spending

Food vs. Debt.

The moment you believe you have everything all figured out is the moment you realize you don’t. For the most part I have my debt under control. However, Debt is always that dark cloud that looms over me. Debt is a funny word with horrible consequences. Who would have ever thought that a word so innocent looking could hurt so much. Its like a bad relationship you can’t escape from. No matter where  you turn, your Debt is right behind you. Taunting you, ridiculing you, and overall just proving to you that you can never get over them.

DEBT in all it’s magnificent, no mercy glory.

I personally hate being in debt. Well lets be really honest, who honestly likes being in debt? Any which way I can pinch a few pennies to reclaim my balance in my life, I just about do. While I have drastically cut out a lot of unnecessary spending, I keep finding myself missing a few hundred dollars. Where exactly does my money go to? I have stopped excess shopping. I have stopped purchasing countless clothes, accessories, shoes, and beauty supplies. I have even stopped purchasing books, notebooks, and supplies. Where else could my money be going? Every dollar is accounted for. I have budgeted all of my expenses and narrowed them down to all the necessities. But what on Earth can be taking a few hundred dollars. While I do put some money into savings, where does the rest of my money go? Thats when it really donned on me.

Food.

I have had problems with food for as long as I can remember and I am no stranger to talking about it on this blog. However, while I have my food problems under control, I cannot manage to control my stress eating. A majority of my recent weight gain is all due primary because of stress. When I have anxiety or if my depression hits an all time low, I eat. Somewhere in my crazy mind, eating relaxes me. I love to eat just as much as the next person. On top of that, it has taken me a long time to be okay with eating. The truth of the matter is, I don’t just eat, I binge. If I am having a crappy day, I’ll go to the grocery store and buy countless things, primarily junk food. Most days I can calm the nerves but once my anxiety hits it’s back to the bottom. It doesn’t stop there, it’s the eating out, its the drinking, its the fancy coffee here and there. It’s not just once a week. Most times its 5 times in one week. Then the next week comes and it starts all over again. While my savings shows me that I am saving money, my bank account shows that I cannot control my spending urges when food is involved.

Depending on season, time of day, and even weather, on average I spend about 100 dollars a week on food. This including the sit down meals, fast food, trips to the grocery store for snacks, coffee from coffee shops, etc. This doesn’t including the tips and gas. On average 100 dollars a week is why I cannot have nice things. I am losing money all for the sake of a good time and my sanity. Instead of finding creative ways to curb my anxiety, I turn to the one thing that always comforts me, food. Food to me is this huge comfy security blanket that I count for everything. If I am having a bad day, it makes it all go away. It makes the feelings of self doubt disappear into the feeling of no self control. I can’t control the urges. As much as I think I have everything under control, I find myself like clockwork holding on to the things I shouldn’t have. It’s easy to say that I can stop at any time. That I can easy calm my nerves and find ways to use all this crazy energy for other things. Just when I am at my weakest moments, I can’t seem to bring myself to do it. While I applaud myself for my efforts in saving money, its the little vices I can’t help but do. A $100 dollars a week does eventually add up. It shows that while I have stopped purchasing things I don’t need, I still can’t stop the urge to shop for something.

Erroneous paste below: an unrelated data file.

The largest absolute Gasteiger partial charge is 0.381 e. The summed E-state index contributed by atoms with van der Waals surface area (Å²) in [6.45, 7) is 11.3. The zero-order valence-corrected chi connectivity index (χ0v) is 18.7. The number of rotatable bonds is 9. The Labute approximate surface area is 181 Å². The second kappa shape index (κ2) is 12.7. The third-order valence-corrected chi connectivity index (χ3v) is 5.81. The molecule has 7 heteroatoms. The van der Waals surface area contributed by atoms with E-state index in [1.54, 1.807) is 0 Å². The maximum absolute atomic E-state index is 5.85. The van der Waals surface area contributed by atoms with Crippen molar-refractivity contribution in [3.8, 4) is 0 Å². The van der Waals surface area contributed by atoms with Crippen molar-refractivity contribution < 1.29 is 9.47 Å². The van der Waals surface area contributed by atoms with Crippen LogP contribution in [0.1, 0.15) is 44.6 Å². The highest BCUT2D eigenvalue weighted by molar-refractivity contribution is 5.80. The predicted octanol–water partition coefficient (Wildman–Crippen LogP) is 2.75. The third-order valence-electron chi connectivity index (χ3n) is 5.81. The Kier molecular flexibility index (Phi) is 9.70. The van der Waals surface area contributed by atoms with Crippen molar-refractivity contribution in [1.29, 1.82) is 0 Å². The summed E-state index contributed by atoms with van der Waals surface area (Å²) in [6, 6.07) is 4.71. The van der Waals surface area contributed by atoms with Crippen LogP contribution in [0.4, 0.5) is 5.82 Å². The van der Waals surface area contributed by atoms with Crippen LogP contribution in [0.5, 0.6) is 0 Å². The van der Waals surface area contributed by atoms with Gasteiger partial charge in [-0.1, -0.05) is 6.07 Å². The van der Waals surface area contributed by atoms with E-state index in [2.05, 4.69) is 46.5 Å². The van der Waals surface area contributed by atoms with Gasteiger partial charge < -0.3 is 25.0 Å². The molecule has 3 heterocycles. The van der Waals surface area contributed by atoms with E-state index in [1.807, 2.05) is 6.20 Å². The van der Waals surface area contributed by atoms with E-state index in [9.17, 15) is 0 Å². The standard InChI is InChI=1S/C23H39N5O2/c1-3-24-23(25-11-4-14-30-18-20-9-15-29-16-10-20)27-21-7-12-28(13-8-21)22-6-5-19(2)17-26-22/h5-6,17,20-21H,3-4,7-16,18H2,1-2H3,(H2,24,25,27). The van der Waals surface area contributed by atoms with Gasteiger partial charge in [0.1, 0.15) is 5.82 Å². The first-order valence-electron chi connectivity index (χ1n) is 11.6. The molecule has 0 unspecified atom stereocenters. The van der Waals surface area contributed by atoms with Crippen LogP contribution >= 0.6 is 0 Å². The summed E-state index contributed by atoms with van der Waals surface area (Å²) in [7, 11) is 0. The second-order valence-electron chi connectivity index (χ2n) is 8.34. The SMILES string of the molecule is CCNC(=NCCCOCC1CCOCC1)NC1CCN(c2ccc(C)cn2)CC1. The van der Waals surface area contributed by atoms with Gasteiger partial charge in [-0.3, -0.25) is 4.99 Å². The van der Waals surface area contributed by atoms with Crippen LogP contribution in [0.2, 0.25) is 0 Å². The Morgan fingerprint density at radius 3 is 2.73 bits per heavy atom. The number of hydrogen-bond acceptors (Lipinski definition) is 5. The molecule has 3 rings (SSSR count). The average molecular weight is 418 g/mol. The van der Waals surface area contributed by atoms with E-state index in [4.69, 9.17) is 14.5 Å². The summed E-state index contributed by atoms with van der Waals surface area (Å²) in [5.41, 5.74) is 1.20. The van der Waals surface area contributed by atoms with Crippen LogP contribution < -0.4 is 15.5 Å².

In a way I have transferred my need for things into my need for food. Just as clothes and accessories were excuses for temporary happiness, now food has become that way. Everything is a work in progress and while I am happy that my love for food has returned, I still can’t help but use food as another crutch. I am not saving money if I am still buying unnecessary things. I am not being healthy if I continue to use food as my stress reliever. Lately I have found myself avoiding grocery stores when I am feeling down. I have to second guess my need to get fast food, and limited my coffee drinks to at least once a week. While I still have my urges to buy snacks, its not as drastic as it was months prior. While I still have problems dealing with anxiety and depression, I have to find creative ways to get this energy out. At least I know where my money is going.

Food 0
Debt $400

UGH.

Last Christmas, I gave you my heart.

The very next day you gave it away.

And now the rest of you have that song in your head.

YOU’RE WELCOME.

Alright, I came here for a purpose. At the moment I currently have 6 tabs open. Tabs consisting of Amazon, Sephora, Target, Old Navy, and of course Gmail (to track my purchases), it’s that time of year again folks. Aw yes, the holidays.